NASA Goddard Space Flight Center logo.
Feb. 14, 2017
Launching soon, aboard the 10th SpaceX commercial resupply mission, will be a technology module called Raven, which will bring NASA one step closer to having a relative navigation capability. When affixed outside the International Space Station, Raven will test foundational technologies that will enable autonomous rendezvous in space, meaning they will not necessitate any human involvement — even from the ground.
Raven is Heading to the International Space Station
Video above: A technology module known as Raven will launch aboard SpaceX 10 to the International Space Station, bringing NASA one step closer to an autopilot capability. Raven will test foundational technologies that will enable autonomous rendezvous in space, meaning they will not necessitate any human involvement. This technology, when matured, will provide autonomous rendezvous capability for future missions. The future of autonomous navigation capability is getting closer to being a reality. Video Credits: NASA's Goddard Space Flight Center/Stuart Snodgrass, producer.
To envision why autonomous rendezvous is important in space missions, imagine this scenario: one spacecraft following another satellite, steadily closing the gap — with each vehicle traveling more than 16,000 miles per hour in the darkness of space. The satellite that is being serviced, the client, is a multi-ton craft that is running out of fuel. The fully robotic servicing satellite, the servicer, named Restore-L follows in pursuit, carrying life-extending propellant and tools.
The client, not designed to be serviced, does not have markings to making it easier for the servicer to find and secure it. The servicer has to do this on its own, using an advanced machine vision system, perfected using the data collected by Raven aboard the space station. Successful servicing first depends on the servicer’s ability to accurately locate and match speed with the client satellite.
Image above: The Raven technology module, prelaunch. Image Credits: NASA’s Goddard Space Flight Center/Chris Gunn.
To further complicate this scenario, the servicer is far from Earth, creating a communications delay for command and data exchange to and from space. The delay prevents ground operators from quickly and accurately providing commands to the servicer in order to prevent a possible collision within the last few feet of the rendezvous.
Therefore, the servicer has to perform relative navigation with its client, and it needs to do so autonomously (by itself, with no human guidance), and in real time.
“Two spacecraft autonomously rendezvousing is crucial for many future NASA missions and Raven is maturing this never-before-attempted technology,” said Ben Reed, deputy division director, for the Satellite Servicing Projects Division (SSPD) at NASA’s Goddard Space Flight Center in Greenbelt, Maryland — the office developing and managing this demonstration mission.
Raven will demonstrate the capability of a groundbreaking relative navigation system, housed within its carry-on luggage-sized frame, which will allow a spacecraft server to find, and if necessary, catch its intended target. Raven aims to lead to a fully developed, mature system available for future NASA missions.
Image above: Artist’s representation of Raven tracking a vehicle approaching the International Space Station. Image Credits: NASA’s Goddard Space Flight Center.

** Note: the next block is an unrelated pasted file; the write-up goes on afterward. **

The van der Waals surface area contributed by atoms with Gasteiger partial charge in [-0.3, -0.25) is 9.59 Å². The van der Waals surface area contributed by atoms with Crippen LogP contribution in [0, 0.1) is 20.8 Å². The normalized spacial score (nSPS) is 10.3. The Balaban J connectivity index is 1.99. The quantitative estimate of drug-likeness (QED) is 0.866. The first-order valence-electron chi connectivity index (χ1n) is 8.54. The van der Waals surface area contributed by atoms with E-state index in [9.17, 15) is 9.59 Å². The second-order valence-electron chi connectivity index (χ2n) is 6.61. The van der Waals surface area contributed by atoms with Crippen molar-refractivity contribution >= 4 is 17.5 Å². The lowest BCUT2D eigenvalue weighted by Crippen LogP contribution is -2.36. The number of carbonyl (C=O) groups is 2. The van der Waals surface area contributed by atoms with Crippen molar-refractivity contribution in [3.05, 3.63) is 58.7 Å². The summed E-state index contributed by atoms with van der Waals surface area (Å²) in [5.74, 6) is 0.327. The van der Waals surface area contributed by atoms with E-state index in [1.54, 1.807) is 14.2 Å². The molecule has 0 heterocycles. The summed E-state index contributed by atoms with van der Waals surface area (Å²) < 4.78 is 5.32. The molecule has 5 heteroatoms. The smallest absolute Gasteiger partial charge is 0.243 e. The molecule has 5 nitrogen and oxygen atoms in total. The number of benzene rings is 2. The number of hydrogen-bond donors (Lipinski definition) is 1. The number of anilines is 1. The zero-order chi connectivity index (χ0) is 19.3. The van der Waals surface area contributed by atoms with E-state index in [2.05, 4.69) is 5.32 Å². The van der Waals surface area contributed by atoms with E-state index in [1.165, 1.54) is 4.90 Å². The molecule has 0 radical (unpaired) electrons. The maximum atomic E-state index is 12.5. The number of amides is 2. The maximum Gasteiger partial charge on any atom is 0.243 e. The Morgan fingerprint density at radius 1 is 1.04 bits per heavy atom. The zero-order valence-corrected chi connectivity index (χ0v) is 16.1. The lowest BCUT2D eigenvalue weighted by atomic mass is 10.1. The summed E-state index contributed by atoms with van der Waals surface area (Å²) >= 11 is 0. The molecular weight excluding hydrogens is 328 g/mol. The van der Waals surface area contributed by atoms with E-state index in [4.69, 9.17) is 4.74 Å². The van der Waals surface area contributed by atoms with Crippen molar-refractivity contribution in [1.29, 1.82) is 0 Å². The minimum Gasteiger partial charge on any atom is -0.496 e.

Five days after launch, Raven will be removed from the unpressurized “trunk” of the SpaceX Dragon spacecraft by the Dextre robotic arm, and attached on a payload platform outside the space station. From this perch, Raven will begin providing information for the development of a mature real-time relative navigation system.
During its stay aboard the space station, Raven’s components will join forces to independently image and track incoming and outgoing visiting space station spacecraft. To do this, Raven’s sensors will feed data they “see” to a processor, which will run sets of instructions (also known as special pose algorithms) to gauge the relative distance between Raven and the spacecraft it is tracking. Then, based on these calculations, the processor will autonomously send commands that swivel the Raven module on its gimbal, or pointing system, to keep the sensors trained on the vehicle, while continuing to tracking it. While these maneuvers take place, NASA operators on the ground will evaluate how Raven’s technologies work together as a system, and will make adjustments to increase Raven’s tracking performance.
Over its two-year lifespan, Raven will test these critical technologies that are expected to support future NASA missions for decades to come. One upcoming application for this technology is its use in the Restore-L servicing mission which will navigate to refuel Landsat 7, a U.S. government Earth-observing satellite already in orbit. An additional application is the potential use for systems on NASA’s Journey to Mars. Raven is on track to advance and mature the sensors, machine vision algorithms, and processing necessary to implement a robust autonomous rendezvous and docking system for NASA. SSPD is developing and managing both the Raven and Restore-L demonstration missions.
For more information about Raven, visit: https://sspd.gsfc.nasa.gov/Relative_Navigation_System.html
Space Station Research and Technology: https://www.nasa.gov/mission_pages/station/research/index.html
International Space Station (ISS): https://www.nasa.gov/mission_pages/station/main/index.html
Images (mentioned), Video (mentioned), Text, Credits: NASA's Goddard Space Flight Center, by Peter Sooy/Rob Garner.